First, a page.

Natural Sleep Aids for Insomnia and Snoring
Natural Sleep Aids for Insomnia and Snoring
March 5, 2019
If you are suffering from insomnia or sleep deprivation, simply can’t sleep, or are snoring, you might benefit from these natural sleep aids, which might help you sleep better.
What Is Insomnia?
Insomnia is having trouble falling asleep or getting back to sleep—or, waking up too early.
It’s natural for people to have trouble sleeping from time to time. Some common reasons are stress, a sick child, eating or drinking too close to bedtime, or certain medications. This is usually nothing to worry about, but it slows your thinking, makes it difficult to pay attention, and makes you feel cranky (which affects others)!
Not getting enough sleep for a long time, however, can cause long-term health problems. For example, it can make problems like diabetes and high blood pressure worse. If you have sleep issues that last most nights for 3 to 4 weeks or more, you need to consult a health professional. You may have a chronic case of insomnia; this issue is more common in women, people with depression, and people older than 60.
Another serious sleeping problem is sleep apnea, and there are also sleep disorders, such as narcolepsy, that can make you sleep during the day. Certain disorders like restless legs syndrome can keep you up all night even though they don’t directly impact sleep.
Insomnia can become a habit that your body easily adopts if you don’t try to put a stop to the cycle.
How to Sleep Better and Achieve Deep Sleep
It’s normal to take between 10 and 20 minutes to fall asleep. If you’re having trouble and this is not a chronic case, here are some common natural sleep remedies that may work better than counting sheep!
- Go to bed and get up at the same time each day. Humans crave structure and rhythm. Help your body find its natural rhythm.
- Get up and walk around. If you keep tossing and turning in bed for 20 minutes, try getting up. Take a walk or do something quiet.
- Sleep in a dark, quiet room that isn’t too hot or cold for you. Many readers suggest that a slightly cooler room is helpful for sleeping at night. A few readers add that the feet can’t be too cold, and it helps to warm them in a bath or with socks before bedtime.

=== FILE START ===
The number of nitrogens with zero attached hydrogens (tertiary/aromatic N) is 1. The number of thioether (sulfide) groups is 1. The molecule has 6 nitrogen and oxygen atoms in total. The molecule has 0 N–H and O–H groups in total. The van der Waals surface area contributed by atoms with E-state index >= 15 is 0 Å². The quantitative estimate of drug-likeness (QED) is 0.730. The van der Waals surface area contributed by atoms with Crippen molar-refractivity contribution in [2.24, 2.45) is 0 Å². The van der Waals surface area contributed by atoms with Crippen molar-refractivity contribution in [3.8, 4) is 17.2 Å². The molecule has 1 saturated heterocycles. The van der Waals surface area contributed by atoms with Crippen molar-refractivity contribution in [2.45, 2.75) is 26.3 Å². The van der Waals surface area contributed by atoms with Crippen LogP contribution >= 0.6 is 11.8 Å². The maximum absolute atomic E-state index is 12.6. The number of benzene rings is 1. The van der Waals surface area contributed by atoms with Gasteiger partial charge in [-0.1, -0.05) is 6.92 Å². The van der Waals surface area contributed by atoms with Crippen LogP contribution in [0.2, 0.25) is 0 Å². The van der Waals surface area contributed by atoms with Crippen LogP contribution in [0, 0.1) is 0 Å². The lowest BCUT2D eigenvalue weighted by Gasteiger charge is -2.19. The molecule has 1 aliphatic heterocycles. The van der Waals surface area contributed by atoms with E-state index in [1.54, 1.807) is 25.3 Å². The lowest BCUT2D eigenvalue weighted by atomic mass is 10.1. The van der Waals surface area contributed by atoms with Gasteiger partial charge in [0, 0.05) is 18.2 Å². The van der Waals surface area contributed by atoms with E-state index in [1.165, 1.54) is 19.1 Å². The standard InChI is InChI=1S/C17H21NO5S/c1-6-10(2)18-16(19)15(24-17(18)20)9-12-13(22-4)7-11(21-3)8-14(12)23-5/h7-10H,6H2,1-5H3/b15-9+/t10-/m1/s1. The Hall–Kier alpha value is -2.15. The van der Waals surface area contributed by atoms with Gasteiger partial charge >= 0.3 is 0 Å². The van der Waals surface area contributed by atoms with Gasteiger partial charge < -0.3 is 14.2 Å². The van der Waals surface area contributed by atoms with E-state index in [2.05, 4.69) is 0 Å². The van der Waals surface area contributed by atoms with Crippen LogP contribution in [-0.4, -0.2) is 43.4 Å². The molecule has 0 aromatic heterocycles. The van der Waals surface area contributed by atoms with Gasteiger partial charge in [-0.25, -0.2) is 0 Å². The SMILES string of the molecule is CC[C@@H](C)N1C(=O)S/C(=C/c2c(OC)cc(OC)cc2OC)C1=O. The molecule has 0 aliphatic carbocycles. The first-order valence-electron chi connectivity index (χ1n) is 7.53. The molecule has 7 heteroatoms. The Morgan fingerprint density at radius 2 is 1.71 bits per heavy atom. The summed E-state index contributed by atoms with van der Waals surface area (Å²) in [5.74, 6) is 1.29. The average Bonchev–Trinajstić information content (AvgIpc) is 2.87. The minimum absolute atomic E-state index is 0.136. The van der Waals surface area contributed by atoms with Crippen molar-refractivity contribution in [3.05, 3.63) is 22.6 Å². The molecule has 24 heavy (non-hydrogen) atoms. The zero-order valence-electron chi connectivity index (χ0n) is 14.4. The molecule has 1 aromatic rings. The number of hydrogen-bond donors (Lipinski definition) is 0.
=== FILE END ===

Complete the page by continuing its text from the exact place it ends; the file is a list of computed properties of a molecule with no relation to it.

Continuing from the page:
- Don’t face the clock. Try removing clocks from your bedroom. Clock-watching can feed into the pattern of insomnia. If you need an alarm, put one outside your bedroom door.
- Don’t listen to sleep myths. If you tell people you struggle with insomnia, they might list off a string of ideas for how to make you sleep better. Before you take their advice, make sure that it’s not just a sleep myth.
- Work out early. Exercise is a good way to get rid of insomnia. However, exercising 2 to 3 hours right before going to bed will only keep you awake. So plan accordingly.
- Wind yourself down. In the 30 minutes before bedtime, wind down by doing something relaxing, such as listening to music. Don’t do bills or work right before you go to sleep! Turn off electronic devices, too.
- Skip the afternoon nap. Try to not take naps during the day because this can take away your ability to be able to have a deep sleep. If you do nap, don’t nap later than 3 P.M.
- Avoid caffeine, nicotine, beer, wine, and liquor in the 4 to 6 hours before bedtime.
- Don’t eat large meals within 2 hours of bedtime.
- Milk and turkey can help. Though large meals are not advised, try having a glass of milk an hour before going to sleep. If milk upsets your stomach, eat half of a turkey sandwich. The chemical tryptophan in both milk and turkey causes drowsiness.
- Your sleep position can also be important and affect your health. Check out this article to see how your position might be affecting your sleep.
- Consult your doctor. In some cases, taking medicine together with some changes to your routine can help most people with insomnia. Consult your health professional.
According for folklore: For insomnia, eat tomatoes, tangerines, or oranges.
How to Stop Snoring
Do you snore? Snoring is caused by vibrating in the throat. Some people can make changes that will stop snoring. These include:
- Losing weight
- Cutting down on smoking and alcohol
- Sleeping on your side instead of on your back
However, if you snore loudly and often and find that you are drowsy during the day, you may have sleep apnea. This is not uncommon, but it is dangerous because your breathing can stop during sleep. If you suspect you have sleep apnea, you should see your doctor.
People with sleep apnea tend to be overweight. It is more common among men than women. In many cases, doctors will recommend a device that pushes air through your airway, but in some cases, you may need surgery.
To learn more about insomnia, apnea, and other sleep disorders, see the National Center on Sleep Disorders Research.
This article was originally published in 2015 and is regularly updated.